Your salary must be paid on the last day of the pay period, unless otherwise agreed. As a rule, the payment date is included in your employment contract or the collective agreement. If your pay is due on a Sunday or a public holiday, it will be paid on the previous business day. The pay must be paid regularly on the dates determined in the contracts. If there is no agreed payday, it will be paid once a month. As an exception, if the period of pay is less than one week, it can be paid twice a month.
On the regular payday, the pay for the work period in question will be paid. However, in several collective agreements, non-regular bonuses, such as overtime and shift differentials, can be paid in connection with the next payment of wages following the working month. If a portion of your pay is determined as a share of the profits, commission or on other similar grounds, the payment period for this portion can be longer, but not longer than 12 months.
The salary will be paid to the account you provided and must be available to you on the due date. When paying the salary, the employer must provide you with a calculation showing the amount of pay and the criteria for determining it. Check that the employer has withheld taxes and other statutory payments from the pay. You should also save your payslip. If your salary is paid in cash, the employer must have a receipt or other proof of payment signed by you.
As the employment end, so does the period of pay. Payment is delayed if the salary is not paid by the payday agreed in the employment contract. If there is no agreement concerning salary payment at the end of employment, the salary must be available in your account on the termination date of employment. In case of late payment of salary, you are entitled to receive the interest for late payment as well as full pay for the lay days, but for no longer than six calendar days.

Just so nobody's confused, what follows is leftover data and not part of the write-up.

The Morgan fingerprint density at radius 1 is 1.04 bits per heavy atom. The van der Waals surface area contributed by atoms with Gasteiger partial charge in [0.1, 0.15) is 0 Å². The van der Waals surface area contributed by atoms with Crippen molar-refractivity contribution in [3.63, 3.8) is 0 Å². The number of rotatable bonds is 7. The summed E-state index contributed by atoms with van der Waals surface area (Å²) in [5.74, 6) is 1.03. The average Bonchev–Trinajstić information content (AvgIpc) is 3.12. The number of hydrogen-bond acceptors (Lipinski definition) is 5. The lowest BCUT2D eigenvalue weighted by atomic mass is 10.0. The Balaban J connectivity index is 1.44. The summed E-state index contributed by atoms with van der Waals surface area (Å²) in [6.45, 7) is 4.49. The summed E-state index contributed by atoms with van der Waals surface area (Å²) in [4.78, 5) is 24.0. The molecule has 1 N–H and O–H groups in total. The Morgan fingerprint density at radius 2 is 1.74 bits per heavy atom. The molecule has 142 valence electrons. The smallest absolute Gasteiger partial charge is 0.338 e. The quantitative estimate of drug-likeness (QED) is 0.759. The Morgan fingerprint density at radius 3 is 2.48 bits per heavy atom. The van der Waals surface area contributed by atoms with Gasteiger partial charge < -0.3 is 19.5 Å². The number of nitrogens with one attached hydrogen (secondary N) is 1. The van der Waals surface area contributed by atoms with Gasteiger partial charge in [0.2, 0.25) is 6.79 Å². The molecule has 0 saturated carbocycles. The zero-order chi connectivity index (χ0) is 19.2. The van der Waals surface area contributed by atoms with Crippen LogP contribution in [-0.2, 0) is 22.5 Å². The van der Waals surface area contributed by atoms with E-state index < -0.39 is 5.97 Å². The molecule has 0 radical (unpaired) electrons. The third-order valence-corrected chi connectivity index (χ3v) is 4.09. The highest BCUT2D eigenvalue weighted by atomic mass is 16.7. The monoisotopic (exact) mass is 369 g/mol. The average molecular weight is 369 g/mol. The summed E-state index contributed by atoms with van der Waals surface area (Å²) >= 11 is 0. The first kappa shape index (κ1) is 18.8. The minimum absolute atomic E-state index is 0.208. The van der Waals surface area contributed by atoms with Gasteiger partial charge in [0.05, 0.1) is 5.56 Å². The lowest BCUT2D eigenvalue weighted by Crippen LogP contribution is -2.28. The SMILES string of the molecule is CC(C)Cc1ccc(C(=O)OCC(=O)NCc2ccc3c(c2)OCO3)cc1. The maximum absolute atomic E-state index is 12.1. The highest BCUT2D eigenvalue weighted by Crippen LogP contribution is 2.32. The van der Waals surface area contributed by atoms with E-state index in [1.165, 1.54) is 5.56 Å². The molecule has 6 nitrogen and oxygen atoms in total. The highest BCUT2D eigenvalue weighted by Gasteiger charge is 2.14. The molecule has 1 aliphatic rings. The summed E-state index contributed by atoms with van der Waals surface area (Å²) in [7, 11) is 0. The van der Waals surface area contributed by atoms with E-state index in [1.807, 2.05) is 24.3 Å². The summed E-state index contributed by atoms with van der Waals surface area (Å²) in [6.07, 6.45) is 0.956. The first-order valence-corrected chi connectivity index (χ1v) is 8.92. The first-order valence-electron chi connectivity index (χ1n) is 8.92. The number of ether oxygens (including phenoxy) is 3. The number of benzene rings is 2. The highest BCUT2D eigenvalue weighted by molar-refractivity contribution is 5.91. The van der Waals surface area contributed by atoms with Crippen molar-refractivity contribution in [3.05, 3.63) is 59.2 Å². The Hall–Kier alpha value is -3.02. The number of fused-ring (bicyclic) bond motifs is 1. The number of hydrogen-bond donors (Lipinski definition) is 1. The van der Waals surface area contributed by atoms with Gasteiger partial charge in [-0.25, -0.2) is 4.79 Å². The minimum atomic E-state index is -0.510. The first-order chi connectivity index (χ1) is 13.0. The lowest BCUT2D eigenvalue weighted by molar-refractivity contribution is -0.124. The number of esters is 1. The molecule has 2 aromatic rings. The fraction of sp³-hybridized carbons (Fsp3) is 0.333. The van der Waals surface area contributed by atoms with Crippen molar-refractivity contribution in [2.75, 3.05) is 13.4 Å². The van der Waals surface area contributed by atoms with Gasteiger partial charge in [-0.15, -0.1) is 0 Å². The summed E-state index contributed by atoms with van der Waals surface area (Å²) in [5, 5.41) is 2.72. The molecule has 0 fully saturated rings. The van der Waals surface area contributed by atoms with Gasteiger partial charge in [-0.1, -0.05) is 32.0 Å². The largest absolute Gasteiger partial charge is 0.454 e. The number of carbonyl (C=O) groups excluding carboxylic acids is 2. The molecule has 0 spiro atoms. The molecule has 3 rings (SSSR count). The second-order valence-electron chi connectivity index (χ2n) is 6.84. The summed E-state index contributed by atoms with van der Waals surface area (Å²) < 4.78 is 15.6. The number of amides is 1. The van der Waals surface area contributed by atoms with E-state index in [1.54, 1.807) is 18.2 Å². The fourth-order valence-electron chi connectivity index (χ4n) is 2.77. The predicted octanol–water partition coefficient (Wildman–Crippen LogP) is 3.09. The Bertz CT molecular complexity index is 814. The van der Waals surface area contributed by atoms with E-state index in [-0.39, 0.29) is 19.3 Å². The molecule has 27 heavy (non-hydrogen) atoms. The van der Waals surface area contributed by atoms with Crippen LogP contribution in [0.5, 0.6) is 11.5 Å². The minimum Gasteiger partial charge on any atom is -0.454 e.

The employer is liable to pay your full pay if, in accordance with the employment contract, you have been at the employer’s disposal without being able to work for a reason attributable to the employer, unless otherwise agreed.
If you are prevented from doing your job on account of a fire, exceptional natural disaster or any other reason independent of you or the employer, you are entitled to receive your salary for the period in question, but for a period of no longer than 14 days. However, if you are prevented from working because of industrial action by other workers, which is not dependent on your working terms or conditions, you are entitled to a maximum of seven days’ pay.
If the salary due is not paid, demand that the employer pays the delayed salary immediately. If you do not receive a response to the non-payment of salary within a reasonable period of time or if the salary has not been paid within two weeks of its due date including the salary of the lay days and interest on arrears, submit a wage security application. The wage security system guarantees that the employee’s claims due to their employment are paid in the event of the employer’s insolvency. The wage security application must be submitted to the ELY Centre no later than three (3) months after the due date of the claim.
Pay matters can be clarified by talking to the shop steward of the workplace or by contacting the contractual representative of the nearest Pro regional office
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